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Stocks face a make or break fourth quarter, and this year it's guaranteed to be a more volatile period with lots of potential pitfalls.

Wall Street is becoming more negative on stocks though many strategists still expect a seasonal rally that will take the S&P 500 to a gain for the year. But the index is currently down more than 8 percent year to date, and the track record for digging out of a third-quarter slide is not good.

Traders work on the floor of the New York Stock Exchange.
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"I'm less confident in this market than I've been in a long time. It doesn't mean I'm in the bear camp," said Randy Frederick, managing director, trading and derivatives at Charles Schwab. "We could be in for more of this yuck until December. I'm having a hard time imagining the catalyst that's going to bring us out of this. Q3 earnings are not going to be strong enough."

Stocks opened sharply higher Wednesday, with the up 1.4 percent at 2011. It closed 2 points higher Tuesday at 1,884, after rocking back forth in a wide range that took it between 1,899 and 1,871, just 4 points above its August low. The index entered the last day of the third quarter with a quarterly loss of 8.6 percent.

"I was thinking we could see high single-digit gains this year, but I'm now in the boat where we'll be fortunate if we get back to unchanged," Frederick said.

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The S&P 500 would have to climb 15 percent to meet the median forecast of 2,200 expected by the Wall Street strategists, surveyed by CNBC.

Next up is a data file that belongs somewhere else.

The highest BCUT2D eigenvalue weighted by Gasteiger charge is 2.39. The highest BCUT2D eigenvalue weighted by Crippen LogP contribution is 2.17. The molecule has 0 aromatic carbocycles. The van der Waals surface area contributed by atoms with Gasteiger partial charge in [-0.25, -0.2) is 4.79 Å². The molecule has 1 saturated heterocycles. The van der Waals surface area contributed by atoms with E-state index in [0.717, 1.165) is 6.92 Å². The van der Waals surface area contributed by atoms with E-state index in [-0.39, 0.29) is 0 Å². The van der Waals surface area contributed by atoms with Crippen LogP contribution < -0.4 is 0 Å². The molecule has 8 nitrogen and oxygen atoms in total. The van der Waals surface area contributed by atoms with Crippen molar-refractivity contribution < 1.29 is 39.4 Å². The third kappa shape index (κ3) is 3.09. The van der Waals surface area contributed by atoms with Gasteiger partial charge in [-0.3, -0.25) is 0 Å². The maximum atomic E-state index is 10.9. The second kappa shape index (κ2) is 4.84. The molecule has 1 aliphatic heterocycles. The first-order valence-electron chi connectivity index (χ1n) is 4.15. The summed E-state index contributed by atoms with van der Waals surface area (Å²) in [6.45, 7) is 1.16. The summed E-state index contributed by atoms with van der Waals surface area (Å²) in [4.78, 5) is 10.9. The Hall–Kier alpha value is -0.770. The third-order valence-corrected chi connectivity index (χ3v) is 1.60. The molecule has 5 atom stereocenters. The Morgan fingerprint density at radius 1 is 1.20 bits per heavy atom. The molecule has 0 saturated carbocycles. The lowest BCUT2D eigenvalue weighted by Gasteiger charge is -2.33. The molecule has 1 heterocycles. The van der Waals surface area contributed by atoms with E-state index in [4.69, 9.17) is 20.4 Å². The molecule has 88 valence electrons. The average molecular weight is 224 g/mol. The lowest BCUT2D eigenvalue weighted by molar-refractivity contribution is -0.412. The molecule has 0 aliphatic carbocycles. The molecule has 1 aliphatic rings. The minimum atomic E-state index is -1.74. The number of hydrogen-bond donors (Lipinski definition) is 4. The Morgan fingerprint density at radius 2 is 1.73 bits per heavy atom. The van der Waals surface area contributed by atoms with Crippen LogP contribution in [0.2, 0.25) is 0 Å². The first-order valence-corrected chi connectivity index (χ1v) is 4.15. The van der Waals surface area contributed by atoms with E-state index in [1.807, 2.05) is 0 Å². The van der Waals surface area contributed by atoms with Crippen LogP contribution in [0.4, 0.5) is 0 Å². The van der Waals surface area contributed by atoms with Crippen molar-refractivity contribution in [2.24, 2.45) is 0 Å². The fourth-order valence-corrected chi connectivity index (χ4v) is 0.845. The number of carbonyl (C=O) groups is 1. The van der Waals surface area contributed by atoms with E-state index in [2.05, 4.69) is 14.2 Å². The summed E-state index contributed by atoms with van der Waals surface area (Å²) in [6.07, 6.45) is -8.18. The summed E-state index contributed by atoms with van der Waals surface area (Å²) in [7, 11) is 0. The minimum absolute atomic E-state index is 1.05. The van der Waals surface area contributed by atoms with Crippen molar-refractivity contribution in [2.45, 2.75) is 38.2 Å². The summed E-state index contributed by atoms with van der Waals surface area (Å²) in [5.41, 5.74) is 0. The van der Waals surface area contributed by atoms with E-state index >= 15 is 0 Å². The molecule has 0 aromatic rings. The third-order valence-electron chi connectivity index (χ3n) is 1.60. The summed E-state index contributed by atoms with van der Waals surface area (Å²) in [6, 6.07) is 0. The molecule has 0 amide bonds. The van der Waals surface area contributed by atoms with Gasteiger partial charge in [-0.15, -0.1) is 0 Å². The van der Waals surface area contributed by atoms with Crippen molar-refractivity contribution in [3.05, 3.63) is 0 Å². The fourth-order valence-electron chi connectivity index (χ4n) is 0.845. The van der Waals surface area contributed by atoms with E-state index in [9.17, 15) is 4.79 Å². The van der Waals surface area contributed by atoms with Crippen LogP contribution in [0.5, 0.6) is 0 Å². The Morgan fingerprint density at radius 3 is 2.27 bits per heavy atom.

The last two times stocks surged that much in a quarter was back in the second quarter of 1997 and fourth quarter of 1998, the volatile years of the Asian financial crisis and the Long-Term Capital Management hedge fund collapse, respectively.

"Between the spring of 2009 and the end of the year, the S&P was up 40 percent. But we were starting way down in value and now we were just a few points from the all-time high," said Frederick. "I was hoping we'd get a Fed rate hike and that would give us a nice boost that would be a shot in the arm of confidence for the economy."

Some strategists have been paring back their expectations and now see smaller stock market gains, but Goldman Sachs strategists Tuesday said they see an actual decline. The last time stocks were negative for the year was 2011 when the S&P was less than one-tenth of a point lower than 2010's last close. The decline before that was the 38 percent drop in 2008.

The Goldman analysts ratcheted back their year-end forecast from 2,100 to 2,000 for the S&P 500. The index started the year at 2,058. The analysts also trimmed earnings estimates by 4 percent and their 2016 GDP forecast to 2.4 percent.

They cited a combination of slower economic activity in China and the U.S. and the drop in oil prices, which has slammed energy earnings.

The market faces a number of formidable challenges this quarter, including two Fed meetings. Central officials have re-emphasized that they hope to raise rates this year after passing on a hike in September. While the market puts higher odds of a first-quarter rate increase, analysts expect volatility around the Oct. 28 and Dec. 16 meetings.

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"I think the Fed has painted themselves into a box," said Jeffrey Saut, Raymond James chief investment strategist. "My model has always said the Fed raises in November even though there's not a meeting." Saut said the market would benefit from a rate hike.